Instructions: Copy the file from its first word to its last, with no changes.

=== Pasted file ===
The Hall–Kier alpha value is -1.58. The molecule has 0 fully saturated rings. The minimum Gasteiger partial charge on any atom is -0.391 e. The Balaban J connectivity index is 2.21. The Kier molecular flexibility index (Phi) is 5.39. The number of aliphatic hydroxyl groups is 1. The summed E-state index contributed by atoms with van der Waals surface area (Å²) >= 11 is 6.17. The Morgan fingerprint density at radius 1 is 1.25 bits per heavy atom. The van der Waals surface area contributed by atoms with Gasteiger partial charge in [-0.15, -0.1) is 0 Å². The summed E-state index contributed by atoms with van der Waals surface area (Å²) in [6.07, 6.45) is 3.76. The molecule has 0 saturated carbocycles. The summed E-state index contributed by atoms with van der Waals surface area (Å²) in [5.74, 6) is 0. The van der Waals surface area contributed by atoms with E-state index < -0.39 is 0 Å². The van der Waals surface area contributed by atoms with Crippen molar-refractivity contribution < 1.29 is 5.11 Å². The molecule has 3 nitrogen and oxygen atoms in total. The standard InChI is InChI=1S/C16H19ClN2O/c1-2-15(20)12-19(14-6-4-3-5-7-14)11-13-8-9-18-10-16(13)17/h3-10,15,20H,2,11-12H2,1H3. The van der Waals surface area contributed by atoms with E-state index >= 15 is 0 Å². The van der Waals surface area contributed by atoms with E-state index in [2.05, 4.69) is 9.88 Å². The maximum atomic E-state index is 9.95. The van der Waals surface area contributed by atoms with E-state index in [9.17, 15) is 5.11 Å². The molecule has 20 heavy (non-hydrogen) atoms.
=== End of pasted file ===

The Hall–Kier alpha value is -1.58. The molecule has 0 fully saturated rings. The minimum Gasteiger partial charge on any atom is -0.391 e. The Balaban J connectivity index is 2.21. The Kier molecular flexibility index (Phi) is 5.39. The number of aliphatic hydroxyl groups is 1. The summed E-state index contributed by atoms with van der Waals surface area (Å²) >= 11 is 6.17. The Morgan fingerprint density at radius 1 is 1.25 bits per heavy atom. The van der Waals surface area contributed by atoms with Gasteiger partial charge in [-0.15, -0.1) is 0 Å². The summed E-state index contributed by atoms with van der Waals surface area (Å²) in [6.07, 6.45) is 3.76. The molecule has 0 saturated carbocycles. The summed E-state index contributed by atoms with van der Waals surface area (Å²) in [5.74, 6) is 0. The van der Waals surface area contributed by atoms with E-state index < -0.39 is 0 Å². The van der Waals surface area contributed by atoms with Crippen molar-refractivity contribution < 1.29 is 5.11 Å². The molecule has 3 nitrogen and oxygen atoms in total. The standard InChI is InChI=1S/C16H19ClN2O/c1-2-15(20)12-19(14-6-4-3-5-7-14)11-13-8-9-18-10-16(13)17/h3-10,15,20H,2,11-12H2,1H3. The van der Waals surface area contributed by atoms with E-state index >= 15 is 0 Å². The van der Waals surface area contributed by atoms with E-state index in [2.05, 4.69) is 9.88 Å². The maximum atomic E-state index is 9.95. The van der Waals surface area contributed by atoms with E-state index in [9.17, 15) is 5.11 Å². The molecule has 20 heavy (non-hydrogen) atoms.